So perhaps that was not the best analogy Bernard Keane could use about the PM, even if, to use another cricketing term, Kevin Rudd is clearly a better spinner than John Howard.

Alan Burnett writes: What does one do when one takes both The Australian and Crikey? Deny everything? What does the Monk do when he pontificates about the ways of the Pope? Seek absolution? The evidence that the Fourth Estate is tearing itself apart is worrying. But could the PM resist encouraging that process now that he has shown himself to be a man of steel as well as an exceptional media tart? Give us a break cobbers.

Rudd and the Pope:

Shirley Colless writes: Justin Templer (yesterday, comments) quite rightly highlights what should be an unavoidable fact, that as well as atheists and agnostics there are many adherents to many faiths in Australia who must be just a tad bemused by the long campaign to sanctify Mary McKillop; but fails to note that this would include many Christians: Orthodox, Protestant and Reformed among them.

I believe there would be substantial number of Christians in Australia who are not Roman Catholic and who, while respecting the educational and social work of Mary McKillop, would not support her sanctification, and reject the whole process of trying to prove her right to that through a given number of miracles. And what for? So that she might be called upon to be a mediator between us and God?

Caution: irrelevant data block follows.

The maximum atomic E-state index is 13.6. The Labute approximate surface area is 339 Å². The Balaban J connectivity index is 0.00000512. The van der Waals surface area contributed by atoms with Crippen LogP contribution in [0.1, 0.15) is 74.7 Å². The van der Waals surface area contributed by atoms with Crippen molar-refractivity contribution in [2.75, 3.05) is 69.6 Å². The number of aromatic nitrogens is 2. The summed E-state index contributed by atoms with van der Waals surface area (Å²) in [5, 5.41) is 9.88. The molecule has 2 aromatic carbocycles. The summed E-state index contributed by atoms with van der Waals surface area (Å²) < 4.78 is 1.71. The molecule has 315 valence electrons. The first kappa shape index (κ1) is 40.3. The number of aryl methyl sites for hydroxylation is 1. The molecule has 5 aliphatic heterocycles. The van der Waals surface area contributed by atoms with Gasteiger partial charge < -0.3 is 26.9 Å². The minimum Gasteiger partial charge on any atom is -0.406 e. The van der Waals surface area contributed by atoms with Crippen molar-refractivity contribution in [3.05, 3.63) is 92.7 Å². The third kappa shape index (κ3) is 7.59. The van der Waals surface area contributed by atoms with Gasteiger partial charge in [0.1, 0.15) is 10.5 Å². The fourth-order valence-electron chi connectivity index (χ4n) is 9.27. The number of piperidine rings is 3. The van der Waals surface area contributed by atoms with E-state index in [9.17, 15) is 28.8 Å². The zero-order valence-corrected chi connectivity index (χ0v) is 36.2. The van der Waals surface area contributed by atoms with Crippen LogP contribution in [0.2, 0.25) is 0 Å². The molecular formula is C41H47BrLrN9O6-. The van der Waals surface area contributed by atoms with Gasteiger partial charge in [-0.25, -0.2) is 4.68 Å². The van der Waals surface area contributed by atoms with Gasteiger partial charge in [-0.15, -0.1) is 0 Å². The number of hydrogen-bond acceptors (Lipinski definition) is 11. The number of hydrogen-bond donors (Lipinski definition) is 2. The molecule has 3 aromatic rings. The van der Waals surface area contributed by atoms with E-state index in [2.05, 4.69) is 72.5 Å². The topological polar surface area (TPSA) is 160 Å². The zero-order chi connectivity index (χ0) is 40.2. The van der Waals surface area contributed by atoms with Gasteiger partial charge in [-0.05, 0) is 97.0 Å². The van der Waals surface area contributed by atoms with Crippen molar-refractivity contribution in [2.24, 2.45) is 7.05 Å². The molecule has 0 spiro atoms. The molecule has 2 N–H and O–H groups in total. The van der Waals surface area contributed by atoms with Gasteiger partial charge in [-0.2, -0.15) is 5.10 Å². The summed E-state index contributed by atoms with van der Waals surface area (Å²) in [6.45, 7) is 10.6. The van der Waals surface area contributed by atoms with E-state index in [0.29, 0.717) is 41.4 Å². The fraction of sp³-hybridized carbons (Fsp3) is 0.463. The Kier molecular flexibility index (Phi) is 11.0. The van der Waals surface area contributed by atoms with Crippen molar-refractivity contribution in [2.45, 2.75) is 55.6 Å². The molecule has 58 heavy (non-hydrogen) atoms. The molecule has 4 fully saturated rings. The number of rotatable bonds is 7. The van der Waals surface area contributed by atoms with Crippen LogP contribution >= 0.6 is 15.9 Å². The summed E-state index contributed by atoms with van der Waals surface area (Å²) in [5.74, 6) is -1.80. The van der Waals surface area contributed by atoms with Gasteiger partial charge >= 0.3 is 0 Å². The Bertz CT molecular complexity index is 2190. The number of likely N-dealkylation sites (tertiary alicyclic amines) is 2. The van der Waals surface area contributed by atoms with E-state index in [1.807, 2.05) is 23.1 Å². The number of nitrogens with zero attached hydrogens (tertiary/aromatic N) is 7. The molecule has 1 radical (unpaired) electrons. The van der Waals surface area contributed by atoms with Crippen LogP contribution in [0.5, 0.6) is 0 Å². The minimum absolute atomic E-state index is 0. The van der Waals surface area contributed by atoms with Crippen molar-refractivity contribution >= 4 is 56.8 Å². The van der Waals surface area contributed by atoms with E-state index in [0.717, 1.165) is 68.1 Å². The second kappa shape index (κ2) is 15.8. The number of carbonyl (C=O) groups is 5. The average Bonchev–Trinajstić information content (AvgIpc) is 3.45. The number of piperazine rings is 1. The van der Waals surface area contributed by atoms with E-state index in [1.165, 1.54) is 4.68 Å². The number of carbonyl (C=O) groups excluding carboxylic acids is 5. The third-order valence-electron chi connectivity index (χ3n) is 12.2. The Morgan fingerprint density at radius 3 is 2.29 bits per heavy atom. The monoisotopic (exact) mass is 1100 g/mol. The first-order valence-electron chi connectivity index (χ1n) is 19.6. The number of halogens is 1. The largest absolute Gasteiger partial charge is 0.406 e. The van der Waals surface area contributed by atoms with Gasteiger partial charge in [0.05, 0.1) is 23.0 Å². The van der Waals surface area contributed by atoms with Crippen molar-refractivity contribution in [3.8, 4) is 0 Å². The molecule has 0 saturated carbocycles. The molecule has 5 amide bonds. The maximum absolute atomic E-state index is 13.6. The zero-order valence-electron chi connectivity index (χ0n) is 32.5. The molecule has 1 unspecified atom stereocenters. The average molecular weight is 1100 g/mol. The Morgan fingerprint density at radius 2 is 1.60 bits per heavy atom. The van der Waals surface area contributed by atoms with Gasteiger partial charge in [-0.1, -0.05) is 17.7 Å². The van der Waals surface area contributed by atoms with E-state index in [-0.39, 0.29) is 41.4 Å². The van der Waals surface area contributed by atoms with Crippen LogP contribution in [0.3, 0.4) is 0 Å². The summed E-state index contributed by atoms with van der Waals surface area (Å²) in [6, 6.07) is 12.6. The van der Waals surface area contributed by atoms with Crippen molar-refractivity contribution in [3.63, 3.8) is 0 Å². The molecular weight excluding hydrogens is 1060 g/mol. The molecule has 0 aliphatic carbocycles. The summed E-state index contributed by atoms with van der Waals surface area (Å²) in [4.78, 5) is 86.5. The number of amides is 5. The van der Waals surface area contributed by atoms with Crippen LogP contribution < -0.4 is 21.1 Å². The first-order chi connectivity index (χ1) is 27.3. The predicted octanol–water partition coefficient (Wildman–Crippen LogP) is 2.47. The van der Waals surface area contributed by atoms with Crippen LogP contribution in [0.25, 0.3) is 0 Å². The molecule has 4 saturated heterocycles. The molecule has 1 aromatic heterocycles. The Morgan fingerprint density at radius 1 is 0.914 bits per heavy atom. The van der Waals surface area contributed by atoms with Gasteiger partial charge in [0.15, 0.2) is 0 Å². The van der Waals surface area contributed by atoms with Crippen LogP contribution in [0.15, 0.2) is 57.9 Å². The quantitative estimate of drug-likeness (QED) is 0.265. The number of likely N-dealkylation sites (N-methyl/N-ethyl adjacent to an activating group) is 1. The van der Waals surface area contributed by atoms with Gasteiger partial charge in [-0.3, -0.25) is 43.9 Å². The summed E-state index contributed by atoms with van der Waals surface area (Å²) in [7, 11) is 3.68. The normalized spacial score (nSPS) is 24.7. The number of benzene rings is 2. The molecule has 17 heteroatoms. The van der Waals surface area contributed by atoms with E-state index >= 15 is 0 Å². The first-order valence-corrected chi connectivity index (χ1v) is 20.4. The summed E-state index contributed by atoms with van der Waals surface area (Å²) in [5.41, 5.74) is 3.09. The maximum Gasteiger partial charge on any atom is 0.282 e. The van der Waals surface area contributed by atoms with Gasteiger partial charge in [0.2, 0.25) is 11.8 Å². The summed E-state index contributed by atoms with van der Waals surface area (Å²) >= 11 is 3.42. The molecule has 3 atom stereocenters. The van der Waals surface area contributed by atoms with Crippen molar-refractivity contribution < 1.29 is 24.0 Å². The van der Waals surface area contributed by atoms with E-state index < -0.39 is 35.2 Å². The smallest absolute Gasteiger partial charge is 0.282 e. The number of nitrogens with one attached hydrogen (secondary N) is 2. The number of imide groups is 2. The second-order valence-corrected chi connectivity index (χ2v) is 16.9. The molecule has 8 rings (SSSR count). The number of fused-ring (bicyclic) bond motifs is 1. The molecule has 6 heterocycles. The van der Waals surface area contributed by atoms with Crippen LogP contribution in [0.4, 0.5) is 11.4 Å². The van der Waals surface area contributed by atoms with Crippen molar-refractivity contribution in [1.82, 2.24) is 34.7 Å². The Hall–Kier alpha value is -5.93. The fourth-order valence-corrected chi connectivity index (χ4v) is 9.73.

I would not be the only Christian who believes that we do not need anyone, priest or saint, to stand between us and the God in whom we believe.

Brian Mitchell writes: Re. “Abbott to Rudd: Don’t try to spin the Pope, ‘he orbits in a different sphere’” (yesterday, item 2).” “Cannonisation” is pretty much what I’d like to see inflicted upon organised religion of any description but I think your correspondent, Eleri Harris, meant canonisation when it comes to Saint Mary (patent pending).

David Whittingham writes: Re. Yesterday’s editorial. It was a very funny introductory item on Rudd and the Pope: Where’s Puccini when you need him!

The banks:

Will Bragg writes: Re. “How banks and advisors raided retirees’ nest eggs during GFC” (yesterday, item 1). Glenn Dyer does not consider the other option that heavily geared companies have to raising equity at a significant discount to current market price. They can allow themselves to go into administration, have their assets sold off and the proceeds distributed to pay their debts. The cold reality is however this leaves little for equity holders.